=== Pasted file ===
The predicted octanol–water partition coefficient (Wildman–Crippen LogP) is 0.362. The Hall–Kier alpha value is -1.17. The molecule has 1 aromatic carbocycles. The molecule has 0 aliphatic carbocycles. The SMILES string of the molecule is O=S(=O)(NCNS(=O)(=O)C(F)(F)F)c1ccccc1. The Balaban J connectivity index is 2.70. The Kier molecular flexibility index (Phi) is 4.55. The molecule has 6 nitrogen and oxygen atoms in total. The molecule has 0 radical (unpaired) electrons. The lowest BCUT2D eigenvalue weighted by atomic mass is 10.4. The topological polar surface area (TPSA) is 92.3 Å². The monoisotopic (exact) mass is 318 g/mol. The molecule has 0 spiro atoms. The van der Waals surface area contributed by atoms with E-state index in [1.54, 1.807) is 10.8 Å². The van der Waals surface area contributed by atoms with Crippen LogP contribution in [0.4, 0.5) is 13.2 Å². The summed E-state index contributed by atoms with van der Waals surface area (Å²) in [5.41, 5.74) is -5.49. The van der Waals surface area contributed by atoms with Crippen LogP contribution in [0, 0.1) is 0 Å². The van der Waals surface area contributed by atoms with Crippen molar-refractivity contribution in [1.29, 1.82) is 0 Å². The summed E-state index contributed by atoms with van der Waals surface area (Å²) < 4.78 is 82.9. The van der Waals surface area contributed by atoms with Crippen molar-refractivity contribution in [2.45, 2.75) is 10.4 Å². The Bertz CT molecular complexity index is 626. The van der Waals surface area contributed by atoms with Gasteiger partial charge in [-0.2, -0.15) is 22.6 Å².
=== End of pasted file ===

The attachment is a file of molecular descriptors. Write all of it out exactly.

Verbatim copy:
The predicted octanol–water partition coefficient (Wildman–Crippen LogP) is 0.362. The Hall–Kier alpha value is -1.17. The molecule has 1 aromatic carbocycles. The molecule has 0 aliphatic carbocycles. The SMILES string of the molecule is O=S(=O)(NCNS(=O)(=O)C(F)(F)F)c1ccccc1. The Balaban J connectivity index is 2.70. The Kier molecular flexibility index (Phi) is 4.55. The molecule has 6 nitrogen and oxygen atoms in total. The molecule has 0 radical (unpaired) electrons. The lowest BCUT2D eigenvalue weighted by atomic mass is 10.4. The topological polar surface area (TPSA) is 92.3 Å². The monoisotopic (exact) mass is 318 g/mol. The molecule has 0 spiro atoms. The van der Waals surface area contributed by atoms with E-state index in [1.54, 1.807) is 10.8 Å². The van der Waals surface area contributed by atoms with Crippen LogP contribution in [0.4, 0.5) is 13.2 Å². The summed E-state index contributed by atoms with van der Waals surface area (Å²) in [5.41, 5.74) is -5.49. The van der Waals surface area contributed by atoms with Crippen LogP contribution in [0, 0.1) is 0 Å². The van der Waals surface area contributed by atoms with Crippen molar-refractivity contribution in [1.29, 1.82) is 0 Å². The summed E-state index contributed by atoms with van der Waals surface area (Å²) < 4.78 is 82.9. The van der Waals surface area contributed by atoms with Crippen molar-refractivity contribution in [2.45, 2.75) is 10.4 Å². The Bertz CT molecular complexity index is 626. The van der Waals surface area contributed by atoms with Gasteiger partial charge in [-0.2, -0.15) is 22.6 Å².